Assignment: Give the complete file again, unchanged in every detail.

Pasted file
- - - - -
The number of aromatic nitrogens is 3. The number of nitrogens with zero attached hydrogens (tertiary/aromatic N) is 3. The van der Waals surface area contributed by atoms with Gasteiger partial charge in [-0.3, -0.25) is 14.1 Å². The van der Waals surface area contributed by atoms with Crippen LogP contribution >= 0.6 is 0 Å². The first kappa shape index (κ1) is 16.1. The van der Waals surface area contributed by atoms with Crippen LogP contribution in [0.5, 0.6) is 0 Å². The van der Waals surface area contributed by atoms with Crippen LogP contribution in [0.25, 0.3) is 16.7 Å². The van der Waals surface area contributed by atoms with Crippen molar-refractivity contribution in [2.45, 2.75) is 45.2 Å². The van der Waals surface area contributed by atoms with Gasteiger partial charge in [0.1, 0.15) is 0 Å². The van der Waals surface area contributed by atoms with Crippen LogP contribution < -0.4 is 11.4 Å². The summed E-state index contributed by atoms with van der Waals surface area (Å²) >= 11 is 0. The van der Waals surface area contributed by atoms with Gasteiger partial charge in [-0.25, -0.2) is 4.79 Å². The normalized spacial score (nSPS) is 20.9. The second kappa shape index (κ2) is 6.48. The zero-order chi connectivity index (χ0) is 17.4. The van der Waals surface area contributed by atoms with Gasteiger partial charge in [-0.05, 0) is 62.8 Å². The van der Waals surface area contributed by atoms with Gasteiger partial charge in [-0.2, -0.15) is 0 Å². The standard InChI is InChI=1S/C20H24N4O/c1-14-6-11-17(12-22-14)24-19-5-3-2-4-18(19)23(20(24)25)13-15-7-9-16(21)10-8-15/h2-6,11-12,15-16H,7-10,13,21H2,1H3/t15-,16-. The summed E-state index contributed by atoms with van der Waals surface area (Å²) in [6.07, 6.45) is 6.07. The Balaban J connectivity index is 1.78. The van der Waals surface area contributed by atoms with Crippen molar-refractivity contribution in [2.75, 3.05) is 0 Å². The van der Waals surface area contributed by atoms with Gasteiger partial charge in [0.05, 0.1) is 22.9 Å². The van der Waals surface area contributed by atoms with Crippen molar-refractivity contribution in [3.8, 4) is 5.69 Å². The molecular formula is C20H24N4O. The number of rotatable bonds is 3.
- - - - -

The number of aromatic nitrogens is 3. The number of nitrogens with zero attached hydrogens (tertiary/aromatic N) is 3. The van der Waals surface area contributed by atoms with Gasteiger partial charge in [-0.3, -0.25) is 14.1 Å². The van der Waals surface area contributed by atoms with Crippen LogP contribution >= 0.6 is 0 Å². The first kappa shape index (κ1) is 16.1. The van der Waals surface area contributed by atoms with Crippen LogP contribution in [0.5, 0.6) is 0 Å². The van der Waals surface area contributed by atoms with Crippen LogP contribution in [0.25, 0.3) is 16.7 Å². The van der Waals surface area contributed by atoms with Crippen molar-refractivity contribution in [2.45, 2.75) is 45.2 Å². The van der Waals surface area contributed by atoms with Gasteiger partial charge in [0.1, 0.15) is 0 Å². The van der Waals surface area contributed by atoms with Crippen LogP contribution < -0.4 is 11.4 Å². The summed E-state index contributed by atoms with van der Waals surface area (Å²) >= 11 is 0. The van der Waals surface area contributed by atoms with Gasteiger partial charge in [-0.25, -0.2) is 4.79 Å². The normalized spacial score (nSPS) is 20.9. The second kappa shape index (κ2) is 6.48. The zero-order chi connectivity index (χ0) is 17.4. The van der Waals surface area contributed by atoms with Gasteiger partial charge in [-0.05, 0) is 62.8 Å². The van der Waals surface area contributed by atoms with Gasteiger partial charge in [-0.2, -0.15) is 0 Å². The standard InChI is InChI=1S/C20H24N4O/c1-14-6-11-17(12-22-14)24-19-5-3-2-4-18(19)23(20(24)25)13-15-7-9-16(21)10-8-15/h2-6,11-12,15-16H,7-10,13,21H2,1H3/t15-,16-. The summed E-state index contributed by atoms with van der Waals surface area (Å²) in [6.07, 6.45) is 6.07. The Balaban J connectivity index is 1.78. The van der Waals surface area contributed by atoms with Crippen molar-refractivity contribution in [2.75, 3.05) is 0 Å². The van der Waals surface area contributed by atoms with Gasteiger partial charge in [0.05, 0.1) is 22.9 Å². The van der Waals surface area contributed by atoms with Crippen molar-refractivity contribution in [3.8, 4) is 5.69 Å². The molecular formula is C20H24N4O. The number of rotatable bonds is 3.